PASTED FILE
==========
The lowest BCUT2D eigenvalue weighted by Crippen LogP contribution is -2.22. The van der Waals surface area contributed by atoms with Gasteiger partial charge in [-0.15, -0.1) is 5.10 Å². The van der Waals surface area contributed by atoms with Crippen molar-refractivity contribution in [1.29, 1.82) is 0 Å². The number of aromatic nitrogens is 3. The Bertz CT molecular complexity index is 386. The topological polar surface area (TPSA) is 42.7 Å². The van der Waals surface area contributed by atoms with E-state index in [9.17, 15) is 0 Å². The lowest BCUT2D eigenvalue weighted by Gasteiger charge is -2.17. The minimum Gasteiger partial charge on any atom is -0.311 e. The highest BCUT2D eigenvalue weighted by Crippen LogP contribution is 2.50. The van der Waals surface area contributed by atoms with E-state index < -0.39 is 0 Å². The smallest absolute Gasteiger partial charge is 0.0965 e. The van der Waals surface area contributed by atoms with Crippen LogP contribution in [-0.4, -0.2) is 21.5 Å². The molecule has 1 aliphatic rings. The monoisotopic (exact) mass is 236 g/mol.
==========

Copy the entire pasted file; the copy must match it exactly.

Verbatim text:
The lowest BCUT2D eigenvalue weighted by Crippen LogP contribution is -2.22. The van der Waals surface area contributed by atoms with Gasteiger partial charge in [-0.15, -0.1) is 5.10 Å². The van der Waals surface area contributed by atoms with Crippen molar-refractivity contribution in [1.29, 1.82) is 0 Å². The number of aromatic nitrogens is 3. The Bertz CT molecular complexity index is 386. The topological polar surface area (TPSA) is 42.7 Å². The van der Waals surface area contributed by atoms with E-state index in [9.17, 15) is 0 Å². The lowest BCUT2D eigenvalue weighted by Gasteiger charge is -2.17. The minimum Gasteiger partial charge on any atom is -0.311 e. The highest BCUT2D eigenvalue weighted by Crippen LogP contribution is 2.50. The van der Waals surface area contributed by atoms with E-state index < -0.39 is 0 Å². The smallest absolute Gasteiger partial charge is 0.0965 e. The van der Waals surface area contributed by atoms with Crippen LogP contribution in [-0.4, -0.2) is 21.5 Å². The molecule has 1 aliphatic rings. The monoisotopic (exact) mass is 236 g/mol.